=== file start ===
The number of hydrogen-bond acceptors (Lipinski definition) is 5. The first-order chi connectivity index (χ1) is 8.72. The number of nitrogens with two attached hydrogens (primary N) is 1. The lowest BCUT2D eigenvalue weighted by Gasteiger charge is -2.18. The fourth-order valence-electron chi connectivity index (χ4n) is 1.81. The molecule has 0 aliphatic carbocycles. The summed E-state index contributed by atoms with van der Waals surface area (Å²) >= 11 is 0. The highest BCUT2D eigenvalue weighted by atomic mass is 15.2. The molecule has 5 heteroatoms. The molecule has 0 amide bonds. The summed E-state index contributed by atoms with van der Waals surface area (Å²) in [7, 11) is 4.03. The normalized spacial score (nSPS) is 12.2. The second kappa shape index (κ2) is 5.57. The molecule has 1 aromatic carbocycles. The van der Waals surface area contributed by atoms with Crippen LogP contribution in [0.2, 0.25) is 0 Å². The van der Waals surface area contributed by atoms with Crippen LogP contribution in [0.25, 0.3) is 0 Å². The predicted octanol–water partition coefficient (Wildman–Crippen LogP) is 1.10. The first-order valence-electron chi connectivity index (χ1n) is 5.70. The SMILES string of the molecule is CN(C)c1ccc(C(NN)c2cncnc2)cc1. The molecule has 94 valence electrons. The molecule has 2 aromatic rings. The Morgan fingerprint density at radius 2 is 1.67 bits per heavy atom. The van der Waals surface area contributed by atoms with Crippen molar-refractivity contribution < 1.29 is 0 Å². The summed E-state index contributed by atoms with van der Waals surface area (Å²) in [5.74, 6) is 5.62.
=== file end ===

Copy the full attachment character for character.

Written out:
The number of hydrogen-bond acceptors (Lipinski definition) is 5. The first-order chi connectivity index (χ1) is 8.72. The number of nitrogens with two attached hydrogens (primary N) is 1. The lowest BCUT2D eigenvalue weighted by Gasteiger charge is -2.18. The fourth-order valence-electron chi connectivity index (χ4n) is 1.81. The molecule has 0 aliphatic carbocycles. The summed E-state index contributed by atoms with van der Waals surface area (Å²) >= 11 is 0. The highest BCUT2D eigenvalue weighted by atomic mass is 15.2. The molecule has 5 heteroatoms. The molecule has 0 amide bonds. The summed E-state index contributed by atoms with van der Waals surface area (Å²) in [7, 11) is 4.03. The normalized spacial score (nSPS) is 12.2. The second kappa shape index (κ2) is 5.57. The molecule has 1 aromatic carbocycles. The van der Waals surface area contributed by atoms with Crippen LogP contribution in [0.2, 0.25) is 0 Å². The van der Waals surface area contributed by atoms with Crippen LogP contribution in [0.25, 0.3) is 0 Å². The predicted octanol–water partition coefficient (Wildman–Crippen LogP) is 1.10. The first-order valence-electron chi connectivity index (χ1n) is 5.70. The SMILES string of the molecule is CN(C)c1ccc(C(NN)c2cncnc2)cc1. The molecule has 94 valence electrons. The molecule has 2 aromatic rings. The Morgan fingerprint density at radius 2 is 1.67 bits per heavy atom. The van der Waals surface area contributed by atoms with Crippen molar-refractivity contribution < 1.29 is 0 Å². The summed E-state index contributed by atoms with van der Waals surface area (Å²) in [5.74, 6) is 5.62.